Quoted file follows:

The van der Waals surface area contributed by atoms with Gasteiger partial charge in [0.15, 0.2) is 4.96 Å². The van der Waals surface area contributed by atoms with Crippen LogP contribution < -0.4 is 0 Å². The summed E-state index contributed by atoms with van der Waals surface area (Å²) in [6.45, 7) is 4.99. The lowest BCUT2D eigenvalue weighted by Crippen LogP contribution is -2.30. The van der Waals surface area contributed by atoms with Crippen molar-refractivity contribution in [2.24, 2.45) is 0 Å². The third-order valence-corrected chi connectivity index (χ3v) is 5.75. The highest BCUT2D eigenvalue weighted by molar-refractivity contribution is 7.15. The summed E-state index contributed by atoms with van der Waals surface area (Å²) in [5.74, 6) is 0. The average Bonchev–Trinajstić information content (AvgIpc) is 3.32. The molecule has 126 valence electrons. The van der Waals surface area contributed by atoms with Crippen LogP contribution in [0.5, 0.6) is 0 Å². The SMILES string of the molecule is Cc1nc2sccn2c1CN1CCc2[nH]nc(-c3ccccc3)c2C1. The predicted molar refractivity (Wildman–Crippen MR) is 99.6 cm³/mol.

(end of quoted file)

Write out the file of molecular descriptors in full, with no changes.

The van der Waals surface area contributed by atoms with Gasteiger partial charge in [0.15, 0.2) is 4.96 Å². The van der Waals surface area contributed by atoms with Crippen LogP contribution < -0.4 is 0 Å². The summed E-state index contributed by atoms with van der Waals surface area (Å²) in [6.45, 7) is 4.99. The lowest BCUT2D eigenvalue weighted by Crippen LogP contribution is -2.30. The van der Waals surface area contributed by atoms with Crippen molar-refractivity contribution in [2.24, 2.45) is 0 Å². The third-order valence-corrected chi connectivity index (χ3v) is 5.75. The highest BCUT2D eigenvalue weighted by molar-refractivity contribution is 7.15. The summed E-state index contributed by atoms with van der Waals surface area (Å²) in [5.74, 6) is 0. The average Bonchev–Trinajstić information content (AvgIpc) is 3.32. The molecule has 126 valence electrons. The van der Waals surface area contributed by atoms with Crippen LogP contribution in [0.5, 0.6) is 0 Å². The SMILES string of the molecule is Cc1nc2sccn2c1CN1CCc2[nH]nc(-c3ccccc3)c2C1. The predicted molar refractivity (Wildman–Crippen MR) is 99.6 cm³/mol.